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In: The Art of Cistercian Persuasion in the Middle Ages and Beyond

Abstract

By applying diverse approaches to study the Aztec gods, light can be shed on different aspects of their personalities. In this article the cognitive theory of conceptual blending, developed by Fauconnier and Turner, is applied. In this perspective the functioning of the human mind is viewed as being grounded on the constant blending of mental spaces, a process that, in turn, makes new mental spaces emerge. After briefly reviewing the attempts to apply this theory to the ritual domain in general, I consider two types of Aztec rituals, one dedicated to the rain god Tlaloc, and the other to Xochiquetzal, the goddess of seduction. I show the importance of the compression of time in the blending process that condenses three moments: mythical time, ritual time and the immediate future. The capability of the gods to subvert the lineal passage of time and to compress past, present and future stands out as a one of the chief characteristics highlighting the advantages found by applying Blending-Theory.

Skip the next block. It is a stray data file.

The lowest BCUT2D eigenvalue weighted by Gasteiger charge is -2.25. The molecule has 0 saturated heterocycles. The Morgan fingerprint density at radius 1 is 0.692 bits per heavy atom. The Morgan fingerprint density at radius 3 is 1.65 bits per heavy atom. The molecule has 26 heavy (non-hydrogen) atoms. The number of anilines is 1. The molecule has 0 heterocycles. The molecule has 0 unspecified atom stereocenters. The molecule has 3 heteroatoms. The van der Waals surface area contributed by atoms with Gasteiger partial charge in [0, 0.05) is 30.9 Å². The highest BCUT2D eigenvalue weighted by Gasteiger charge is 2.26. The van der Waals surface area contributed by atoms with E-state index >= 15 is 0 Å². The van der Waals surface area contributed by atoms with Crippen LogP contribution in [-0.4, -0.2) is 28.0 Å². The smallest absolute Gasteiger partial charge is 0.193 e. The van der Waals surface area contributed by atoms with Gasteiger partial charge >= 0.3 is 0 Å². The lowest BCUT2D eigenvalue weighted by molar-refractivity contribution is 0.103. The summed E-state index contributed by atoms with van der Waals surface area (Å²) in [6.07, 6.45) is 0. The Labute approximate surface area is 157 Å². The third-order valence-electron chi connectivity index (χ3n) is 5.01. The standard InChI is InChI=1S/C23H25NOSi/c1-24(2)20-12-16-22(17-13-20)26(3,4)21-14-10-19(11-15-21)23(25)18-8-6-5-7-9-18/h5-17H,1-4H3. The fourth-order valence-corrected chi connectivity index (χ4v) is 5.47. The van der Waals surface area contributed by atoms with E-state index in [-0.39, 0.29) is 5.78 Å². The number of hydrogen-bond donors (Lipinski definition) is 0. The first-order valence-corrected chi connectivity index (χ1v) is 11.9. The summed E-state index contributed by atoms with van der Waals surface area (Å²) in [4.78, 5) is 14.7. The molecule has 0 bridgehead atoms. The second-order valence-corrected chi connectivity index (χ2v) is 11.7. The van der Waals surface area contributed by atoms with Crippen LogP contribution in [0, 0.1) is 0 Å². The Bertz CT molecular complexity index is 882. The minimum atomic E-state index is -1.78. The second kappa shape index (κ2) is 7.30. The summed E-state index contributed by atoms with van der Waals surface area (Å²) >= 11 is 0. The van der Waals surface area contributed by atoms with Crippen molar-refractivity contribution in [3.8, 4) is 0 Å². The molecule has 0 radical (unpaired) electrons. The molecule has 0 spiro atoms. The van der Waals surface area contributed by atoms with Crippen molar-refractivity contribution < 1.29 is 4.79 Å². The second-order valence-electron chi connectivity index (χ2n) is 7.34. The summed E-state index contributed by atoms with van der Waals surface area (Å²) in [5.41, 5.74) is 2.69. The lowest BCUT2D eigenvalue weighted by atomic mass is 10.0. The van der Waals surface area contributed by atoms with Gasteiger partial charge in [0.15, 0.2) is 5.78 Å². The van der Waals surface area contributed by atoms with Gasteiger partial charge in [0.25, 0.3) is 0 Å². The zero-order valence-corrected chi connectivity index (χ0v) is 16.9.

In: Journal of Cognition and Culture